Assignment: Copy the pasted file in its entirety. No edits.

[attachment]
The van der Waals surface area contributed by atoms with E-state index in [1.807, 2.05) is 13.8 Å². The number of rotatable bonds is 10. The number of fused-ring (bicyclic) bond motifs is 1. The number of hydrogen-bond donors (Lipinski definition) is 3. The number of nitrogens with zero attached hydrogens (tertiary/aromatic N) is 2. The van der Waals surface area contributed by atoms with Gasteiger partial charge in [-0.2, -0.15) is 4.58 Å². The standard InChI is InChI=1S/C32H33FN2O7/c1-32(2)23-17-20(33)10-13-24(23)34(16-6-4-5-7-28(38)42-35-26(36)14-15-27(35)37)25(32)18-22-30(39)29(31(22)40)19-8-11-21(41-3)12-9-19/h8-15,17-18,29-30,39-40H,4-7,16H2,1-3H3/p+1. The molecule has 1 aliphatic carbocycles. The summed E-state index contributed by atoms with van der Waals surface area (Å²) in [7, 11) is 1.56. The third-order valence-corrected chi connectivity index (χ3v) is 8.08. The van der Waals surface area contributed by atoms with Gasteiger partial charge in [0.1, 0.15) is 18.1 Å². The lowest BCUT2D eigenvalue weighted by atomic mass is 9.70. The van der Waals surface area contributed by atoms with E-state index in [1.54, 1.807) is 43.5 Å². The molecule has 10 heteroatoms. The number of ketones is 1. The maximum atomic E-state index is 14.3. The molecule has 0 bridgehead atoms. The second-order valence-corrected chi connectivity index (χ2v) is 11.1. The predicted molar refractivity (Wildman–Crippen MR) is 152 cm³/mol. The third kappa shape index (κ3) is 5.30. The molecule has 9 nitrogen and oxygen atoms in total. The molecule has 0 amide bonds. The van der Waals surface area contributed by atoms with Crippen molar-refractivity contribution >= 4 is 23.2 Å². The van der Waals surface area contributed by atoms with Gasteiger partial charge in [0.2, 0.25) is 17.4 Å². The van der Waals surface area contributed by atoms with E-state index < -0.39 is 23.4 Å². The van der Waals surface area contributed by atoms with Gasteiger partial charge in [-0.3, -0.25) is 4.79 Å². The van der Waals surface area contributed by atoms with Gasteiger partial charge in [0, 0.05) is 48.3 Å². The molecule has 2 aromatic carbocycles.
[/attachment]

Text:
The van der Waals surface area contributed by atoms with E-state index in [1.807, 2.05) is 13.8 Å². The number of rotatable bonds is 10. The number of fused-ring (bicyclic) bond motifs is 1. The number of hydrogen-bond donors (Lipinski definition) is 3. The number of nitrogens with zero attached hydrogens (tertiary/aromatic N) is 2. The van der Waals surface area contributed by atoms with Gasteiger partial charge in [-0.2, -0.15) is 4.58 Å². The standard InChI is InChI=1S/C32H33FN2O7/c1-32(2)23-17-20(33)10-13-24(23)34(16-6-4-5-7-28(38)42-35-26(36)14-15-27(35)37)25(32)18-22-30(39)29(31(22)40)19-8-11-21(41-3)12-9-19/h8-15,17-18,29-30,39-40H,4-7,16H2,1-3H3/p+1. The molecule has 1 aliphatic carbocycles. The summed E-state index contributed by atoms with van der Waals surface area (Å²) in [7, 11) is 1.56. The third-order valence-corrected chi connectivity index (χ3v) is 8.08. The van der Waals surface area contributed by atoms with Gasteiger partial charge in [0.1, 0.15) is 18.1 Å². The lowest BCUT2D eigenvalue weighted by atomic mass is 9.70. The van der Waals surface area contributed by atoms with E-state index in [1.54, 1.807) is 43.5 Å². The molecule has 10 heteroatoms. The number of ketones is 1. The maximum atomic E-state index is 14.3. The molecule has 0 bridgehead atoms. The second-order valence-corrected chi connectivity index (χ2v) is 11.1. The predicted molar refractivity (Wildman–Crippen MR) is 152 cm³/mol. The third kappa shape index (κ3) is 5.30. The molecule has 9 nitrogen and oxygen atoms in total. The molecule has 0 amide bonds. The van der Waals surface area contributed by atoms with Crippen molar-refractivity contribution >= 4 is 23.2 Å². The van der Waals surface area contributed by atoms with Gasteiger partial charge in [0.2, 0.25) is 17.4 Å². The van der Waals surface area contributed by atoms with E-state index < -0.39 is 23.4 Å². The van der Waals surface area contributed by atoms with Gasteiger partial charge in [-0.3, -0.25) is 4.79 Å². The van der Waals surface area contributed by atoms with Gasteiger partial charge in [0, 0.05) is 48.3 Å². The molecule has 2 aromatic carbocycles.